Self-hosted reversed tunnel for integration-heavy network application development

Are you developing some kind of chatbot, or perhaps integrating your app with Facebook Messenger?
You may find yourself in need of a reverse HTTP or TCP tunnel, ngrok is an example of such tunnels.
They are great at the marketing stuff, turning other solutions to dust, but lesser-known open-sourced self-hosted solutions do exist.

The solution is called SSH

SSH has every network tool majority of people want, including a reverse TCP tunnel that lets you expose your local webserver to the internet.

Swiss Army Knife

You may surprise at the quality and features provided by the open-sourced software called OpenSSH.
If you have a spare server with SSH connections, you can turn it into a reverse tunneling server without installing any software. OpenSSH got you covered.

Cutting to the chase, the command to be run on your localhost is:

ssh -R <remote-listen-address>:<remote-listen-port>:<local-listen-address>:<local-listen-port> -q -C -N <ssh-user>@<ssh-host>

Flags explained

  • -R: Forward TCP to the local side
  • -q: Quiet mode
  • -C: Compress data
  • -N: No command, port forwarding only

You may want to add other options, like for authentications; for me, the actual command I use is:

ssh -i ~/.ssh/id_example_server -R localhost:8081:localhost:8081 -q -C -N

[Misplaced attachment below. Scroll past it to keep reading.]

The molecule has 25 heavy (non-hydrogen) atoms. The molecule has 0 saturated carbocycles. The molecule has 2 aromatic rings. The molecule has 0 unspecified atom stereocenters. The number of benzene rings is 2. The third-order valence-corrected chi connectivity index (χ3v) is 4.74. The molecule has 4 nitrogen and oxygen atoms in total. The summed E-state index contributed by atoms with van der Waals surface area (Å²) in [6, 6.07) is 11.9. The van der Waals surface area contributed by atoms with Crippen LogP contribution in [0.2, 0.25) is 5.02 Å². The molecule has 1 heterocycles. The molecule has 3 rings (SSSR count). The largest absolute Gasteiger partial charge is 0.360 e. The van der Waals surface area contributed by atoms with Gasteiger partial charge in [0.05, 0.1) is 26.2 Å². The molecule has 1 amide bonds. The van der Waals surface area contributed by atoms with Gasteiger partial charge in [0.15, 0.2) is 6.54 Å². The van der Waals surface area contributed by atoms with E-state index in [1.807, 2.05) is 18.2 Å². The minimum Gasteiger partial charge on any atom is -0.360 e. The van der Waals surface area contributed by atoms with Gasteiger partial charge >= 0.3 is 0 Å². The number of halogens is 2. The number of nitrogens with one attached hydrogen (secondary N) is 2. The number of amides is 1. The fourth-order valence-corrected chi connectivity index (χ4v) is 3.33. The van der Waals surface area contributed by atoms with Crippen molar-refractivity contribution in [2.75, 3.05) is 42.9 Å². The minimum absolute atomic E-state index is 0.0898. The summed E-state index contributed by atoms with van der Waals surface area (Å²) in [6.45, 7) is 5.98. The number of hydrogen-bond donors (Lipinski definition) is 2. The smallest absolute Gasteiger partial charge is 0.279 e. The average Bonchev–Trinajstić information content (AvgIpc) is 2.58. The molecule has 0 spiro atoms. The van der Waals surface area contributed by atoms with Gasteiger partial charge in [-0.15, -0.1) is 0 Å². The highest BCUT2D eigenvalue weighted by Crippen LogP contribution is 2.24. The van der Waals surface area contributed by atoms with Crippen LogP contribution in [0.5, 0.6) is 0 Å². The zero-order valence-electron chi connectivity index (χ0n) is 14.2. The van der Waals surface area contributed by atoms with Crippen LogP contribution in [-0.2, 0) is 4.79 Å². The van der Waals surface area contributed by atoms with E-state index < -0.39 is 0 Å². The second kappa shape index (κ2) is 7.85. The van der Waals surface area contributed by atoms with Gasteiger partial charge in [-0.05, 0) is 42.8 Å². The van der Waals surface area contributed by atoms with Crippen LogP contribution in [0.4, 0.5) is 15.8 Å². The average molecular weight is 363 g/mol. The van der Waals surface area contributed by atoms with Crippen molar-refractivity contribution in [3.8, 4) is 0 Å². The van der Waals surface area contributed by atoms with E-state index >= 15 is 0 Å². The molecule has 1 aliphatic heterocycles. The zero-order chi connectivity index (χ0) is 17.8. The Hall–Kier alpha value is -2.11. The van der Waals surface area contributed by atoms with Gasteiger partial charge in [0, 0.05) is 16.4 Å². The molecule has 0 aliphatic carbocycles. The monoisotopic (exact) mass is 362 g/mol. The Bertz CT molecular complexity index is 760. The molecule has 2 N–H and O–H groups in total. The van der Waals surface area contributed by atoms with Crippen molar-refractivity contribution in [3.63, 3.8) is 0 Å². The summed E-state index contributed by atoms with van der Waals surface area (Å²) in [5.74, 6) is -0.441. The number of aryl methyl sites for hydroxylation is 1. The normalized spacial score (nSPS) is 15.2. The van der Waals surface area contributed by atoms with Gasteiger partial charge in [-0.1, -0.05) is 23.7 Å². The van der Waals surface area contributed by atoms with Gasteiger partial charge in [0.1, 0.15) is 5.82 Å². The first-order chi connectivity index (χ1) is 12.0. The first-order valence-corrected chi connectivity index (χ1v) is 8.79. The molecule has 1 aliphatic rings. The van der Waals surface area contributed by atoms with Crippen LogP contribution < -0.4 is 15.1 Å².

Curious why I only listen to localhost on the remote server?

Adding some context about the setup

TCP tunneling is hardly the only thing you need for your project. Most of the use cases also require TLS (HTTPS) connections.


That is why I also install NGINX and Let’s Encrypt’s certbot on my server.

I forward the traffic from NGINX to the remote listening address. The NGINX has been used as a TLS termination proxy.
Below is an example of the end configuration I use for my NGINX server.

server {
    listen 443 ssl; # managed by Certbot

    add_header Strict-Transport-Security "max-age=15552000" always;

    location / {
        proxy_pass http://localhost:8081;
        proxy_set_header Host $host;
        proxy_set_header X-Forwarded-For $remote_addr;
        proxy_set_header X-Forwarded-Proto https;

    ssl_certificate /etc/letsencrypt/live/; # managed by Certbot
    ssl_certificate_key /etc/letsencrypt/live/; # managed by Certbot
    ssl_dhparam /etc/letsencrypt/ssl-dhparams.pem; # managed by Certbot
    include /etc/letsencrypt/options-ssl-nginx.conf; # managed by Certbot

server {
    listen 80;

    if ($host = {
        return 301 https://$host$request_uri;
    } # managed by Certbot

    return 404; # managed by Certbot

And that is also the reason why localhost is the address for listening on the remote server in my setup.

Happy coding!